I spoke about this topic for a podcast in French, and I vividly recall how it all started for me. My pre-teen son was claiming for a smartphone for years, and I had to consent when he was 12.
At Christmas, I bought a pre-paid smartphone at the local supermarket and wrapped it up nicely. On d-day, he opened his gift box but, instead of a cry of joy, I heard a long wail of dismay. ‘Mummmmiiih! It’s not an iPhone! What is THIS? I can’t use this! This is not what I wanted! All my friends have an iPhone and I get this!’. (followed by another long wail of distress, you get the picture.)
Ok, right. It’s an excellent smartphone, and it’s what you need at your age. When you’ve practised using it, and you’ve learned how to use it properly, I will get you the model you want next Christmas.’ was my tight-lipped response. Although I was feeling unhappy myself, I held my ground. This was not easy. However, it was worthwhile as his father living abroad called me a few months later saying he received a bill for a few thousand francs from some game my son played with his phone!
After a cooling down (we were all upset), we discussed what happened to learn from this mistake. And my son stopped complaining about his pre-paid smartphone. He did get a new iPhone the following Christmas, as there was no further incidence.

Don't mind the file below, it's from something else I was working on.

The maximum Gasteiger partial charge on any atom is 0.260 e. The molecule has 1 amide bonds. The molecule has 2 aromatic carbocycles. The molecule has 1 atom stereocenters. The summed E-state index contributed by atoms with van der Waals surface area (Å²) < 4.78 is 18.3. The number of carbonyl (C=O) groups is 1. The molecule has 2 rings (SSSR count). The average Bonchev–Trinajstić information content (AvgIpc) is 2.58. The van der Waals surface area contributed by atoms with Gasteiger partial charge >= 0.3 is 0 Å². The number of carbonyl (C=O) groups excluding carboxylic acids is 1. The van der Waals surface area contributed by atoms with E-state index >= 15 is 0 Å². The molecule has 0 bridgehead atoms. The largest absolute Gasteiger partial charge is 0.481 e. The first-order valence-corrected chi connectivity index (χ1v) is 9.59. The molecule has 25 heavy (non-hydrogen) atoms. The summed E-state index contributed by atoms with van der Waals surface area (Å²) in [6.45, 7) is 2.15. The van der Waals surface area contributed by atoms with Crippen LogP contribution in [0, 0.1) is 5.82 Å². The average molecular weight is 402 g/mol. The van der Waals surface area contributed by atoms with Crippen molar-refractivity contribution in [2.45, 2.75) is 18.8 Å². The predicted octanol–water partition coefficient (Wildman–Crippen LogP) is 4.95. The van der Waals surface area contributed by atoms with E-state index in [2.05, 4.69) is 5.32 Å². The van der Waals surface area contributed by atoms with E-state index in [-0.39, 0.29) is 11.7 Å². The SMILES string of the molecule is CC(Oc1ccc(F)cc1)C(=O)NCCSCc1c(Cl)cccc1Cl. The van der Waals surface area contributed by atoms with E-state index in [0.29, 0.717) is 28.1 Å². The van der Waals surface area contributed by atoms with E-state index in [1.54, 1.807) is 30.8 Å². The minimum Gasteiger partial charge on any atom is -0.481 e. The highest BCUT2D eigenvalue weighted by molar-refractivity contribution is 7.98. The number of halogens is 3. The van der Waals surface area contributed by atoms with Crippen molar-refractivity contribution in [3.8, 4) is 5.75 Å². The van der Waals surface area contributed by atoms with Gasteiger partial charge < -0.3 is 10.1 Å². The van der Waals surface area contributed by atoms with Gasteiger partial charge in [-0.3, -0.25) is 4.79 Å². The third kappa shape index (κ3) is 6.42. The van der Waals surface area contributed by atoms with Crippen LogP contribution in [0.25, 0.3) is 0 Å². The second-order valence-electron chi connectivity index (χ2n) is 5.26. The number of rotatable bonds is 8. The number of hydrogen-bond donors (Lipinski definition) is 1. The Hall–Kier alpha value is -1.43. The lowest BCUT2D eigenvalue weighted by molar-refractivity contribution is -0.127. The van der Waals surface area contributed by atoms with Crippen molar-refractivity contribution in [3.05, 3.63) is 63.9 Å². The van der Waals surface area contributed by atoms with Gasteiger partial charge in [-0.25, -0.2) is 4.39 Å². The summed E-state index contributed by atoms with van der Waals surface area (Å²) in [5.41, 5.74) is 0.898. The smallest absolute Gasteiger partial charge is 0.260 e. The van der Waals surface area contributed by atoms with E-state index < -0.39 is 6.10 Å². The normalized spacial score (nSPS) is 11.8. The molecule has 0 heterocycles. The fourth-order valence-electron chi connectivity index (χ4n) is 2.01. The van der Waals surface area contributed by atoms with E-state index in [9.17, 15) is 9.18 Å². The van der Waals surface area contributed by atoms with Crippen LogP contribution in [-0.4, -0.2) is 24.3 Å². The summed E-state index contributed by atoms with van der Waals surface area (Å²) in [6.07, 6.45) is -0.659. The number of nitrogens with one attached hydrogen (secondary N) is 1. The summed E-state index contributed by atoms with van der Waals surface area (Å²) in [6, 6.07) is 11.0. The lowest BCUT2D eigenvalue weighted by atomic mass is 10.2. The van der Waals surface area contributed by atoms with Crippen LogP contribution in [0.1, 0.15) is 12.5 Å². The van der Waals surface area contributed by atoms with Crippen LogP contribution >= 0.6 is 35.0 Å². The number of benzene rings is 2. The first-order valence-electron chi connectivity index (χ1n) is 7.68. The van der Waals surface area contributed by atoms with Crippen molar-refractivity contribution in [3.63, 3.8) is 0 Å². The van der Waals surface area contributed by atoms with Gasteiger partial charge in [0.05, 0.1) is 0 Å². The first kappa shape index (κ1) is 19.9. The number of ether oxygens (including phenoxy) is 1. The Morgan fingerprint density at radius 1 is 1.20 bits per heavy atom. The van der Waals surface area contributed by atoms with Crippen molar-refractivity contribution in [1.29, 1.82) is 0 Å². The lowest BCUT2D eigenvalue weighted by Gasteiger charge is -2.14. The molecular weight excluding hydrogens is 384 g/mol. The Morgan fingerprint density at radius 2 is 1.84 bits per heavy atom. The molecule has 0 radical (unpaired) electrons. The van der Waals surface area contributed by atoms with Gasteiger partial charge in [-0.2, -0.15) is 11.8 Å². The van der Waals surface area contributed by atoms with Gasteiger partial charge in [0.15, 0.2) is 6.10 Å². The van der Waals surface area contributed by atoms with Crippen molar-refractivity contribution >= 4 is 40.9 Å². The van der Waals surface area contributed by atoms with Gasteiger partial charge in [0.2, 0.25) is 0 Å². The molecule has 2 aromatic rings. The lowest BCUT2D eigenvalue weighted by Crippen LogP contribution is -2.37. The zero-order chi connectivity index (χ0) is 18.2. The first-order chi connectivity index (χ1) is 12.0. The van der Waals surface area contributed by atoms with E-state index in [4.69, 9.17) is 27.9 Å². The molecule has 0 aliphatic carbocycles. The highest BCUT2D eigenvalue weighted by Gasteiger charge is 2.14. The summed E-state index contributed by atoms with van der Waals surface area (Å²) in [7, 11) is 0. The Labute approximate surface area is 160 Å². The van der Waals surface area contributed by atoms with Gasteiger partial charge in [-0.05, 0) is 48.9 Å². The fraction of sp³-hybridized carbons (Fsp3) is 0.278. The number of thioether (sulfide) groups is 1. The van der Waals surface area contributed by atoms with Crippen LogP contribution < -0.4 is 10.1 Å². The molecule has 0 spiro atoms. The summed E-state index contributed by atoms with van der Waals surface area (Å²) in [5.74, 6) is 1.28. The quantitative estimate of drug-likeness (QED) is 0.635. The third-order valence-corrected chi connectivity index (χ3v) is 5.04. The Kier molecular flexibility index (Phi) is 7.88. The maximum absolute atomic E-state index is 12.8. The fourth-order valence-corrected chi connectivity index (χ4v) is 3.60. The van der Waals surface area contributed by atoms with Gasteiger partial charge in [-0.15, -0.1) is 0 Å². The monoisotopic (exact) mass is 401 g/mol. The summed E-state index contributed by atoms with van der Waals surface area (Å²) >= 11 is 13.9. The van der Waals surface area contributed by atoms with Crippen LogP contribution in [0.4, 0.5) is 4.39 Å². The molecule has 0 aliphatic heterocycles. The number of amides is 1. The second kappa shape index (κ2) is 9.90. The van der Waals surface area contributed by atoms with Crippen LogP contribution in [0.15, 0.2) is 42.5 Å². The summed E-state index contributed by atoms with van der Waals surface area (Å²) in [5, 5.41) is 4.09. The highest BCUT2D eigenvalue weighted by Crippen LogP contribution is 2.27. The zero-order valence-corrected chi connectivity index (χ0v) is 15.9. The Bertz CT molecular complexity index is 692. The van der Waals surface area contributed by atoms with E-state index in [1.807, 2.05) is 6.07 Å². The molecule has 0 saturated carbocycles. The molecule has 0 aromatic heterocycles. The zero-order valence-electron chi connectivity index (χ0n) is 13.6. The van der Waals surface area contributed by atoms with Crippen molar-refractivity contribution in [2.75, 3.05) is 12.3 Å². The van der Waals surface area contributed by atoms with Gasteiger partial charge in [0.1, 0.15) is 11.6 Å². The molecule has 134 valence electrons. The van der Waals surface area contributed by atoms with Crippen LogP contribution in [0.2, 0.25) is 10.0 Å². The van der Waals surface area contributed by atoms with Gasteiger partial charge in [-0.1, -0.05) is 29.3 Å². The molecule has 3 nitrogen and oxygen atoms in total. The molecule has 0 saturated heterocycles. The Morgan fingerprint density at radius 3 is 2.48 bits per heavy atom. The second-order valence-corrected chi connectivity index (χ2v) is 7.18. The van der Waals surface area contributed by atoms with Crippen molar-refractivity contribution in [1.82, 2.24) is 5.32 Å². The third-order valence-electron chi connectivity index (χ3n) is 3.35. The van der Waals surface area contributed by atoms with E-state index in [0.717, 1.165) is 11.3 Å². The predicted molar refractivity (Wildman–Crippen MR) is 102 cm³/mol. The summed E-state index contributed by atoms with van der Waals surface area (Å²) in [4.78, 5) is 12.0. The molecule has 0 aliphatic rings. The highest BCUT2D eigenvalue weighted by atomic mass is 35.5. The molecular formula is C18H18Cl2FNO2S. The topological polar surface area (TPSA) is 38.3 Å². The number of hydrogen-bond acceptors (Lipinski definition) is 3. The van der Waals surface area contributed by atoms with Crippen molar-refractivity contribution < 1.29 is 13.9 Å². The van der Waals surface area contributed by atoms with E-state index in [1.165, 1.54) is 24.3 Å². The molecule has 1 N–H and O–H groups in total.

So what did we learn here?
- It takes practice to use a new tool.
- When it’s important, don’t give in, even if you think your child hates you for it. They don’t. You are the parent and this is your job.
- Mother’s are usually right. Hah. (Never say this, or the ‘I told you so.’)
Managing Excess and Content
Indeed, although they are generally used to provide well-being, freedom and pleasure, screens can generate numerous physical, psychological and social disorders if used excessively, likewise for adults. We are in the same boat.
I felt at times that I could no longer control screen time and content, and my son and I went into a long battle of negotiation and fights. As a Positive Discipline trainer, I noticed I was not alone in this with parents sharing during my workshops that the conflicts and stress caused by the management of screens within the family are constant.